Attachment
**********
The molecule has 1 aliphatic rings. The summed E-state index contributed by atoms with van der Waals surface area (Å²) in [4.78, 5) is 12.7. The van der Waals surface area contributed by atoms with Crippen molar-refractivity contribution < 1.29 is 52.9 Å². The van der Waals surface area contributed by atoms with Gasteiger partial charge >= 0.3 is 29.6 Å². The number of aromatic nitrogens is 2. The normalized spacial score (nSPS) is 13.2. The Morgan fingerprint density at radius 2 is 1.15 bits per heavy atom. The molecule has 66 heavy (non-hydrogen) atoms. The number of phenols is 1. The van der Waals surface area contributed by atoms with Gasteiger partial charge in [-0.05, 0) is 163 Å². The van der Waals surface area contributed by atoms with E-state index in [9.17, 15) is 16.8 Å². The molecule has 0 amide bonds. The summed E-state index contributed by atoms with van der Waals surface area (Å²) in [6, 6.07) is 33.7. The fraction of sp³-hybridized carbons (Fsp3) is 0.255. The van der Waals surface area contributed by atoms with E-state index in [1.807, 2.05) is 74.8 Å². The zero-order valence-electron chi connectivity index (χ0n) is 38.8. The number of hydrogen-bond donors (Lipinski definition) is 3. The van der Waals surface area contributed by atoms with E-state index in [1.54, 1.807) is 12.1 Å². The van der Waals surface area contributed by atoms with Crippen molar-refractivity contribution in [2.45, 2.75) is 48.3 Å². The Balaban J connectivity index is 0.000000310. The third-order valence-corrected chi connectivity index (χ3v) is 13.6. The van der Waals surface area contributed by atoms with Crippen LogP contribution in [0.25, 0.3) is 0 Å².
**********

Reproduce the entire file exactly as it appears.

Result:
The molecule has 1 aliphatic rings. The summed E-state index contributed by atoms with van der Waals surface area (Å²) in [4.78, 5) is 12.7. The van der Waals surface area contributed by atoms with Crippen molar-refractivity contribution < 1.29 is 52.9 Å². The van der Waals surface area contributed by atoms with Gasteiger partial charge >= 0.3 is 29.6 Å². The number of aromatic nitrogens is 2. The normalized spacial score (nSPS) is 13.2. The Morgan fingerprint density at radius 2 is 1.15 bits per heavy atom. The molecule has 66 heavy (non-hydrogen) atoms. The number of phenols is 1. The van der Waals surface area contributed by atoms with Gasteiger partial charge in [-0.05, 0) is 163 Å². The van der Waals surface area contributed by atoms with E-state index in [9.17, 15) is 16.8 Å². The molecule has 0 amide bonds. The summed E-state index contributed by atoms with van der Waals surface area (Å²) in [6, 6.07) is 33.7. The fraction of sp³-hybridized carbons (Fsp3) is 0.255. The van der Waals surface area contributed by atoms with E-state index in [1.807, 2.05) is 74.8 Å². The zero-order valence-electron chi connectivity index (χ0n) is 38.8. The number of hydrogen-bond donors (Lipinski definition) is 3. The van der Waals surface area contributed by atoms with E-state index in [1.54, 1.807) is 12.1 Å². The van der Waals surface area contributed by atoms with Crippen molar-refractivity contribution in [2.45, 2.75) is 48.3 Å². The Balaban J connectivity index is 0.000000310. The third-order valence-corrected chi connectivity index (χ3v) is 13.6. The van der Waals surface area contributed by atoms with Crippen LogP contribution in [0.25, 0.3) is 0 Å².